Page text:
7. Marveling and wondering at the divine works. The psalmist, being vibrantly alive as a person, is alert to and therefore aware of the marvels God works both in creation and in salvation history (Ps 96; 104; 135; 107; 139:1-18). The prayerful person not only notices these astonishing things the Lord has done in his world. He ponders them, fixes them in his memory (Ps 46:48). Furthermore, he celebrates the glories of creation and finds great joy in the divine Artist and his splendors (Ps 104:1-35); 111:2-3). We should notice that to celebrate is to affirm the goodness and beauty of a thing or person or event. On Independence Day we proclaim the blessings of living in a free country. To celebrate a person's birthday is to declare in words and actions that this person's existence is a gift. Celebrating is singing to existence, a yes-ing or reality, exulting in the real -- either with words or without them. The psalter is full of examples ... and so also are they found in the minds and on the lips of the saints.[Varieties of biblical prayer themes to be continued...]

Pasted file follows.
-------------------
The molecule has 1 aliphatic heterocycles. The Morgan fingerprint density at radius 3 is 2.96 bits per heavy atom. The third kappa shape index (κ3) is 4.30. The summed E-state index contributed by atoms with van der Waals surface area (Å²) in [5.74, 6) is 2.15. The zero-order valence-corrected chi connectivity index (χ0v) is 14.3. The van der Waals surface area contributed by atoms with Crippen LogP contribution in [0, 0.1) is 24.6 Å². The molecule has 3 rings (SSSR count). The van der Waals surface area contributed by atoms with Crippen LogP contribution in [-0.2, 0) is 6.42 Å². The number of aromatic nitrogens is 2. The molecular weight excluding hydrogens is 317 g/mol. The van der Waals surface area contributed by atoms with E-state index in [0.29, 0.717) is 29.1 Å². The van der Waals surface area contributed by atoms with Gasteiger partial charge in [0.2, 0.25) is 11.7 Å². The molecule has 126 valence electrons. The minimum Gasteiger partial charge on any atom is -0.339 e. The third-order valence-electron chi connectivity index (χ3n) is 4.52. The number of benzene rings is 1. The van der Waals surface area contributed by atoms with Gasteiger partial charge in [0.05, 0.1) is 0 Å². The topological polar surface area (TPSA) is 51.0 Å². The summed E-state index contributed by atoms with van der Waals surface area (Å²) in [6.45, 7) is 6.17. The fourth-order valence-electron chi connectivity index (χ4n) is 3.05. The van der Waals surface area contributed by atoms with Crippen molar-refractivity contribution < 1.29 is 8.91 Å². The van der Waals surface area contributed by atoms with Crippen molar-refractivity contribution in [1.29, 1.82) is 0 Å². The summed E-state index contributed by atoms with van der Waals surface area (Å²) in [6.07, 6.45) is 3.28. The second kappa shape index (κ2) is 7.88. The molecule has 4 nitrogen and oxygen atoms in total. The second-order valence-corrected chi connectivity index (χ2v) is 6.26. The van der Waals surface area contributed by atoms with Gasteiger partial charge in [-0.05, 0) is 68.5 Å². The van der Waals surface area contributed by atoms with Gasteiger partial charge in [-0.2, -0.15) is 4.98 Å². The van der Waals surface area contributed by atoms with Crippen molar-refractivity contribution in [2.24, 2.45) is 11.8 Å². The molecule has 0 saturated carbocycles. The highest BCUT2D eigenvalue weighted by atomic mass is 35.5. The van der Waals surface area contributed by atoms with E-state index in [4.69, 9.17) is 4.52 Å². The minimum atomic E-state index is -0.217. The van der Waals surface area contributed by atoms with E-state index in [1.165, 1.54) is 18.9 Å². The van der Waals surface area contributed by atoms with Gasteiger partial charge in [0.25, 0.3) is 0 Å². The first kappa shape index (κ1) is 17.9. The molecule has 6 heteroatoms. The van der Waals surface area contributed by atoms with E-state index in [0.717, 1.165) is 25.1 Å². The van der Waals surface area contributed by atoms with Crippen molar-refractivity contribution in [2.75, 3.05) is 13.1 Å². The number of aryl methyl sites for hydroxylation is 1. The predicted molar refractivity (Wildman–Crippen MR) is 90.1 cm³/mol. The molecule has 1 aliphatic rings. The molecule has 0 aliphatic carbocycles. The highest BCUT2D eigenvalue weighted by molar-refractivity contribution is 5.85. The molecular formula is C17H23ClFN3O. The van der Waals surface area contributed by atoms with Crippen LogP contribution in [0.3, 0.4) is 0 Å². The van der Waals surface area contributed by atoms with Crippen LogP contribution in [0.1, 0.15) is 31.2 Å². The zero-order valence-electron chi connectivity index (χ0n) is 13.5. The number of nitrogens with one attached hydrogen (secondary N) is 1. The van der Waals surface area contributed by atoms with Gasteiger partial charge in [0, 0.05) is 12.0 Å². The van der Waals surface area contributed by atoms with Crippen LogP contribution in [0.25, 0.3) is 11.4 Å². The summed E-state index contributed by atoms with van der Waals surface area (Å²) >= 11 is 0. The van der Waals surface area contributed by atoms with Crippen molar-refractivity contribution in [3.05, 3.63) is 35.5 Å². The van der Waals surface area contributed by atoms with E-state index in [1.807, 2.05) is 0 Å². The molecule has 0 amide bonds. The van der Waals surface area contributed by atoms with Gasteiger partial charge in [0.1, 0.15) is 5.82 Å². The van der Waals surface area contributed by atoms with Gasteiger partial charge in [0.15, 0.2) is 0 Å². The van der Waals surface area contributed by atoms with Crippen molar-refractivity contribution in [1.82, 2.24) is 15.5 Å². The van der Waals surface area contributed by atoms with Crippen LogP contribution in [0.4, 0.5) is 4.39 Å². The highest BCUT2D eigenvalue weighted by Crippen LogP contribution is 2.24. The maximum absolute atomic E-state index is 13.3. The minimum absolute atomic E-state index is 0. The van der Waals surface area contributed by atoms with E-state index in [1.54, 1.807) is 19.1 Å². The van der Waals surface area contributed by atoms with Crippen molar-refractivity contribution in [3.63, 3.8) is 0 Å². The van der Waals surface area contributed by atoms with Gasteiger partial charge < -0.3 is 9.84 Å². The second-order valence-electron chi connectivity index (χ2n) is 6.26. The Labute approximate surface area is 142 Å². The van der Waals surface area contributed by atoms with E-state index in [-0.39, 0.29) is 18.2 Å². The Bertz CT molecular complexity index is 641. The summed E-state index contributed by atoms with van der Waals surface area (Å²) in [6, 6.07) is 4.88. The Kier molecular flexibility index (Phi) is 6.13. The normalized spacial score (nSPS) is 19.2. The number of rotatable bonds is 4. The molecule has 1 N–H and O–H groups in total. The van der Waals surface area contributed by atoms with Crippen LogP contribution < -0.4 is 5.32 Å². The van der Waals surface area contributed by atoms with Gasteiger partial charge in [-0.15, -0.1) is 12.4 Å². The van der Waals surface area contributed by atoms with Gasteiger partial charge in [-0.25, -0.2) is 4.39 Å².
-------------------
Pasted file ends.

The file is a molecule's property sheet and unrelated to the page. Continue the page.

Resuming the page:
8. Meditation. It is not accidental that the first two verses of the inspired book of prayer deal with discursive meditation, that is, with thinking over and applying the word of God to one's life, and then in inwardly communing with him about it. Happy is that man who receives this word and then reflects on it in his heart day and night (Ps 1:1-2). Joshua is likewise to ponder the law of the Lord day and night (Josh 1:8). It seems to have been a common practice among the chosen people to meditate on the word in the quiet of the night (Ps 4:4, 63:6). Twice we read in Luke's Gospel that the Mother of the Lord, the perfect woman, pondered the word in her heart (Lk 2:19, 51).Prayer Primer, Thomas Dubay, S.M.
Thursday, January 6, 2005
Biblical Prayer Themes, Part III
[continued from Biblical Prayer Themes, Part II]